Nonetheless, banks are hiring. As we reported this morning, various names have already been added to the Financial Conduct Authority register in London in 2016 - although many are likely to have been recruited in November 2015, or before.
Some banks have also been busy posting new job advertisements over the Christmas and New Year period. And some of these are particularly illuminating when it comes to the direction the industry will take over the next year 12 months. We've listed the 10 most interesting and representative vacancies at Goldman, J.P. Morgan, Deutsche Bank, RBS and BNP Paribas below. Some banks are barely hiring at all - Citi is only advertising two jobs in its investment bank in London, UBS is only advertising five.
If you work on the buy-side, 2016 will be another good year for real estate teams. UK commercial real estate delivered unleveraged total returns of 15% last year according to Schroders, which launched a new European Real Estate fund in December.
Accordingly, Goldman Sachs is looking for a real estate analyst for its London merchant banking division, which invests in real estate opportunities among others. The successful candidate will have one to three years' experience in real estate corporate finance and M&A. Finding the right candidate may be hard: recruiters say junior real estate bankers are like hen's teeth now.
As we reported last year, equity research recruitment is changing. Under MiFID II, banks will eventually need to charge clients for research specifically. This is creating a drive to hire big name researchers who can produce the sorts of detailed reports clients will pay for.
It's also creating pressure to cut the spend on junior equity researchers. J.P. Morgan appears to have come up with one solution: it's doing the grunt work for equity research in Mumbai.
The US bank is currently advertising for junior equity research analysts in Mumbai. Successful candidates, who need a keen interest in financial markets and strong quant skills, will produce text, tables and charts for J.P.M's researchers in London and elsewhere.
As regulatory and technical changes take affect, the structure of the financial markets is changing. MiFID II may have been delayed until 2017 in Europe, but banks still need to contend with the continued implementation of the Volcker Rule in the US, capital regulations like the net stable funding ratio, and the impact of high frequency trading, dark pools, and central clearing.
Goldman Sachs has a 'market structure transition team' to help navigate these changes. It's currently looking for a vice president to work with trading teams to, 'ensure appropriate regulatory implementation and develop front office market structure strategy'.
As global wealth is increasingly skewed to high net worth individuals, so banks are increasingly looking to sell investment banking as well as private wealth management services to this market.
Credit Suisse is explicitly pursuing this strategy in 2016. So, it seems is J.P. Morgan.
In 2015, J.P.M quietly launched what it describes as a, 'new coverage effort in the Corporate & Investment Bank of ultra high net worth families and family investment firms'.
Now it's hiring an analyst for this group. The analyst will work on idea origination and transaction execution. Much like any analyst in IBD, except his/her clients will be rich individuals and families rather than corporates.
Deutsche Bank's Birmingham UK office has been in operation for several years and the bank now employs 2,000 people there.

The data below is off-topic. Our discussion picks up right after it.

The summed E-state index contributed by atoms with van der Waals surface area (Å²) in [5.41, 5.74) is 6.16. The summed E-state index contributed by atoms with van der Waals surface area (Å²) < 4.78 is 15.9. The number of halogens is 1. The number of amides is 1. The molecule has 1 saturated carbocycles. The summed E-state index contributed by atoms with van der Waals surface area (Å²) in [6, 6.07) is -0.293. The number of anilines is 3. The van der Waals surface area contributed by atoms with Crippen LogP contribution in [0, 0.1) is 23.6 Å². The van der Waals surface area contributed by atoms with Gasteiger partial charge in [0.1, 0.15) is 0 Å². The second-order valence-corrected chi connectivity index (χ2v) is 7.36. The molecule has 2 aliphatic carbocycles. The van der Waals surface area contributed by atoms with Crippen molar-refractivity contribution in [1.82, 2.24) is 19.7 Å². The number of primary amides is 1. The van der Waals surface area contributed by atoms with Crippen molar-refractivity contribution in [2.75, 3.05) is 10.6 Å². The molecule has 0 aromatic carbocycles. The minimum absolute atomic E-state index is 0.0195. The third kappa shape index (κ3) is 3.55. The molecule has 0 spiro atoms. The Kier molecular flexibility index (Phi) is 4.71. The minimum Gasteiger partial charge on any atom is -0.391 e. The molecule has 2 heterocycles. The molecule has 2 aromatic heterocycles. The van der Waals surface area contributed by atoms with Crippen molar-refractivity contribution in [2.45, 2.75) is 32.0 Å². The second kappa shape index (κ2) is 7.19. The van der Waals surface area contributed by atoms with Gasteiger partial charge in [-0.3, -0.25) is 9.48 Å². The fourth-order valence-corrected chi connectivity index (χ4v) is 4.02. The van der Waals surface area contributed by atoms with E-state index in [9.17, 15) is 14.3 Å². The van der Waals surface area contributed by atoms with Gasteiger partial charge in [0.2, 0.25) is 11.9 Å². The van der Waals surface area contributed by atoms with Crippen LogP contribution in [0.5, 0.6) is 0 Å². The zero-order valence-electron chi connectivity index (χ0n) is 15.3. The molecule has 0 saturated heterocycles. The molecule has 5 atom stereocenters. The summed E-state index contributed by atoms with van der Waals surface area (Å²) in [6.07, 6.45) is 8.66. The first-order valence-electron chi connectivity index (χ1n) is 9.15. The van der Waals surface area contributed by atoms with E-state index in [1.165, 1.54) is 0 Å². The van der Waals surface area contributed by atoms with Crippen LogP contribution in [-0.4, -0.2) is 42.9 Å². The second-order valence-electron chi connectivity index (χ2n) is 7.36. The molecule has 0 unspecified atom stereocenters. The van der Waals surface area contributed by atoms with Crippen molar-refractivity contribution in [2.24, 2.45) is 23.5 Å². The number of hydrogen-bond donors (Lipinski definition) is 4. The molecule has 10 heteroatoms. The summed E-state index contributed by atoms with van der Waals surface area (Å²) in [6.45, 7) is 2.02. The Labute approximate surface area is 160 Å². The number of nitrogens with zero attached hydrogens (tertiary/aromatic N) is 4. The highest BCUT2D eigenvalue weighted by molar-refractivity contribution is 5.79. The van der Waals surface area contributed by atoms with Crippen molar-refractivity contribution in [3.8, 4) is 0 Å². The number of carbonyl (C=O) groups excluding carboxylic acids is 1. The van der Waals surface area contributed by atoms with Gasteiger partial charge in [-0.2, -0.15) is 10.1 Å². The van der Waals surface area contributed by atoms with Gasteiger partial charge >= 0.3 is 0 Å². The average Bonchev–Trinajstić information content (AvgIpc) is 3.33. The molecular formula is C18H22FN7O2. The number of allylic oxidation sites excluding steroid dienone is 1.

Initially, the trading jobs Deutsche located in Birmingham were 'low touch', involving simple trades with undemanding clients.
However, as Deutsche looks to cut costs, there are signs that it's adding higher value and more complex jobs in Birmingham. For example, it's currently advertising for a structured credit trading analyst to provide, 'structured solutions to European clients across a variety of products, such as interest rate swaps, credit exotics, Repurchase Agreements (repo) financing and special situation financing', in the UK's second city.
At all banks, 2016 will be a year of continued emphasis on efficiency. As regulatory and control infrastructure costs mount, banks are increasingly seeking to eliminate unnecessary duplication and to streamline IT systems.
Deutsche Bank especially has big plans to address its sprawling technology systems in 2016. The German bank is currently advertising for a VP level 'head of market initiatives' in its technology team. The successful candidate will be at the forefront of the, 'optimization of service propositions, market initiatives and operational resources'.
RBS is expected to continue winding down its investment bank in 2016 (FX, flow rates, and investment grade traders excepted), but it still needs to address the recent bad behaviour of its staff.
After settling a huge fine for FX rigging in August last year, RBS is busy trying to keep its traders in line. The UK bank is currently looking for a 'conduct risk analyst' to work with front office staff in its corporate and investment bank. The successful candidate will be instrumental in, 'developing and operating central conduct controls'.
The rule bans proprietary trading and has big implications for the way banks make markets. 2016 is the year that the rule will bed-down and that banks will need to make the final tweaks necessary for its full implementation. Deutsche has a risk office devoted to Volcker, and is currently hiring a director for it.
Lastly, Jamie Dimon may have dismissed Blockchain technology, but some banks seem to think it has a future.
BNP Paribas has a CIB Blockchain Task Force and CIB Blockchain Innovation Lab. It's looking for a solutions manager to 'coordinate its global markets Blockchain initiatives'. If you're among the people who think Blockchain's the technology of the future, this is the vacancy for you.